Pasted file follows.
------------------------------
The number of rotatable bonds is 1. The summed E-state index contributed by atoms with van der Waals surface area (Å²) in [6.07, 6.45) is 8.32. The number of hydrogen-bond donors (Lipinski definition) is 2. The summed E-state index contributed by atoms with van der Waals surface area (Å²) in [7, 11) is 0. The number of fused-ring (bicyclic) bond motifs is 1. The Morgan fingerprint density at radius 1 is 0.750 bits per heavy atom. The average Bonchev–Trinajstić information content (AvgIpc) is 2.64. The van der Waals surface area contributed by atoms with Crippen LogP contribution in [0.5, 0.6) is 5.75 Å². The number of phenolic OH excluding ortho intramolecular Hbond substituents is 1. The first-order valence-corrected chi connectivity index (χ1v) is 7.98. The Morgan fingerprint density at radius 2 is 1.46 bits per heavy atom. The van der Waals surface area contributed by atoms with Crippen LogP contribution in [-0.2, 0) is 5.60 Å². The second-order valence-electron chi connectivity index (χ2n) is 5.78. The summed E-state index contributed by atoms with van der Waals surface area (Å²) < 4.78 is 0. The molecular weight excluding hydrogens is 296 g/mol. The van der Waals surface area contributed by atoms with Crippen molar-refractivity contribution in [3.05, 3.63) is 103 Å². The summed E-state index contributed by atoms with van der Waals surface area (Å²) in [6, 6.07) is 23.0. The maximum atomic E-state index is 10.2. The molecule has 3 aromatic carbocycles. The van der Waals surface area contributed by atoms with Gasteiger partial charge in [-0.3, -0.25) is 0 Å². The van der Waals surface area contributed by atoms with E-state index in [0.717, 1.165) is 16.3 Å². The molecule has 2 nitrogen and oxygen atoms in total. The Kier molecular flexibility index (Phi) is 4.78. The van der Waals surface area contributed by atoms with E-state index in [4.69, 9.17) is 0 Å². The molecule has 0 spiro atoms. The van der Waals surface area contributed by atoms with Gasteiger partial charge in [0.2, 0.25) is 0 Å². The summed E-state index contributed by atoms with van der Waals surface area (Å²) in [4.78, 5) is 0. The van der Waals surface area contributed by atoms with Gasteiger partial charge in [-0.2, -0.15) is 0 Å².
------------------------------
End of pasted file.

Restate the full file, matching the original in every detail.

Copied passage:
The number of rotatable bonds is 1. The summed E-state index contributed by atoms with van der Waals surface area (Å²) in [6.07, 6.45) is 8.32. The number of hydrogen-bond donors (Lipinski definition) is 2. The summed E-state index contributed by atoms with van der Waals surface area (Å²) in [7, 11) is 0. The number of fused-ring (bicyclic) bond motifs is 1. The Morgan fingerprint density at radius 1 is 0.750 bits per heavy atom. The average Bonchev–Trinajstić information content (AvgIpc) is 2.64. The van der Waals surface area contributed by atoms with Crippen LogP contribution in [0.5, 0.6) is 5.75 Å². The number of phenolic OH excluding ortho intramolecular Hbond substituents is 1. The first-order valence-corrected chi connectivity index (χ1v) is 7.98. The Morgan fingerprint density at radius 2 is 1.46 bits per heavy atom. The van der Waals surface area contributed by atoms with Crippen LogP contribution in [-0.2, 0) is 5.60 Å². The second-order valence-electron chi connectivity index (χ2n) is 5.78. The summed E-state index contributed by atoms with van der Waals surface area (Å²) < 4.78 is 0. The molecular weight excluding hydrogens is 296 g/mol. The van der Waals surface area contributed by atoms with Crippen molar-refractivity contribution in [3.05, 3.63) is 103 Å². The summed E-state index contributed by atoms with van der Waals surface area (Å²) in [6, 6.07) is 23.0. The maximum atomic E-state index is 10.2. The molecule has 3 aromatic carbocycles. The van der Waals surface area contributed by atoms with Gasteiger partial charge in [-0.3, -0.25) is 0 Å². The van der Waals surface area contributed by atoms with E-state index in [0.717, 1.165) is 16.3 Å². The molecule has 2 nitrogen and oxygen atoms in total. The Kier molecular flexibility index (Phi) is 4.78. The van der Waals surface area contributed by atoms with E-state index in [4.69, 9.17) is 0 Å². The molecule has 0 spiro atoms. The van der Waals surface area contributed by atoms with Gasteiger partial charge in [0.2, 0.25) is 0 Å². The summed E-state index contributed by atoms with van der Waals surface area (Å²) in [4.78, 5) is 0. The van der Waals surface area contributed by atoms with Gasteiger partial charge in [-0.2, -0.15) is 0 Å².